makes a representation back to the prime contractor regarding the DOL’s response to its disclosure. The prime contractor will then consider any
response from DOL. As a practical matter, though, since most government contractors operate routinely and simultaneously as subcontractors and prime
contractors, the information disclosed to DOL by subcontractors will presumably be the same information included in the federal System for Award
Management (SAM) by those companies.
- Subcontractor Responsibility Determinations: The new FAR clause regarding Subcontractor Responsibility Matters (FAR 52.222-58) allows companies to rely, in good faith, on representations made by
subcontractors about labor law decisions and labor compliance agreements. Contractors should ensure that representations and certifications required
from subcontractors adequately address these matters. Many contractors allow subcontractors to certify that their SAM representations and
certifications are accurate, but to the extent that subcontractors are reporting violations only to DOL, these certifications may no longer be
- SAM / FAPIIS Update: The final rule requires contractors to report new labor law violations and updates to previously reported decisions in SAM at least semi-annually.
While the rule suggests the use of the semi-annual anniversary date of contract award, this is not likely to be a practical solution for contractors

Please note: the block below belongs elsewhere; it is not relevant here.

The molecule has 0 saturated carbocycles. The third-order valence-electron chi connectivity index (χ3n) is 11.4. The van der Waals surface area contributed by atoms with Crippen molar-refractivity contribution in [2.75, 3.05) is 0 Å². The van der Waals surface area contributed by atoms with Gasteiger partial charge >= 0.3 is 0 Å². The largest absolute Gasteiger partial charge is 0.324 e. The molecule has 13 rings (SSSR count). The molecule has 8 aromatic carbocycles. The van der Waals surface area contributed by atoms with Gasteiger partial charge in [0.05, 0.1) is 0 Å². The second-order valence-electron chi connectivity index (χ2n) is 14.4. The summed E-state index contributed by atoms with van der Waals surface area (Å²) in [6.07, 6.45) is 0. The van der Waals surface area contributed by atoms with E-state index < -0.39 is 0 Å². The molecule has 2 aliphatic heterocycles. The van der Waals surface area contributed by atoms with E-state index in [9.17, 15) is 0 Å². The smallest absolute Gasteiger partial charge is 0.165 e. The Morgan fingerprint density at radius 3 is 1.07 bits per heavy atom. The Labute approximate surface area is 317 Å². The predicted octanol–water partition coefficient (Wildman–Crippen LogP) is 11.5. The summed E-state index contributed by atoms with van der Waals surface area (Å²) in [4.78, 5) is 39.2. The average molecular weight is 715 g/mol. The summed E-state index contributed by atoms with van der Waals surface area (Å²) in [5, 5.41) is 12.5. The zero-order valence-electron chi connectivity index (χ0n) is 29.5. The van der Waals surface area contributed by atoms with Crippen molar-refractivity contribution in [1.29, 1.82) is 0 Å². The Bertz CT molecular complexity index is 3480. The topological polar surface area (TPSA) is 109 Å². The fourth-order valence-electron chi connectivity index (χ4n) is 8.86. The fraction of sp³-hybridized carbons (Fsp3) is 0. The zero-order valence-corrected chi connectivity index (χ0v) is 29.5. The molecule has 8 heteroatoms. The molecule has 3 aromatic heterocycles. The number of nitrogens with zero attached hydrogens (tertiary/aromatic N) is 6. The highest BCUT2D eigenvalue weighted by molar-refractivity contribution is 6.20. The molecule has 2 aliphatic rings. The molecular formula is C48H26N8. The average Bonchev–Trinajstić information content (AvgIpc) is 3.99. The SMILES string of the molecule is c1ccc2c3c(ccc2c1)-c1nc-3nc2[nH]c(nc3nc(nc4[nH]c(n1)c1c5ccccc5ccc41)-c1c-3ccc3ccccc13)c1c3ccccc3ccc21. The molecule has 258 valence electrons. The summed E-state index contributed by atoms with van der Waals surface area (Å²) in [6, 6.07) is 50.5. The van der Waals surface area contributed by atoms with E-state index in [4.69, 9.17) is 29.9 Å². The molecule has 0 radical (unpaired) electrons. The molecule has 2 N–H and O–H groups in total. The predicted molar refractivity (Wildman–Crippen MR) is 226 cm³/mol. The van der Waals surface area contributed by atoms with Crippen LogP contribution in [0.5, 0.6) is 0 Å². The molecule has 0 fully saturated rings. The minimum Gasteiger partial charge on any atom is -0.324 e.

with multiple covered contracts. Thus, contractors should consider ensuring that SAM and Federal Awardee Performance and Integrity Information System
(FAPIIS) updates are completed at a minimum every six months regardless of individual contract award dates.
- Prime Contractor Responsibility: The implications for government responsibility determinations of prospective prime contractors are potentially far-reaching and will be worth
watching carefully as the implementation of the final rules progresses. For example:
- The lack of objective, consistent definitions for certain key concepts (“serious,” “repeated,” “willful” and “pervasive,” for example) may lead to
inconsistent determinations across buying agencies.
- The lack of expertise among the government contracting corps for evaluating and weighing mitigating factors disclosed by contractors and predicting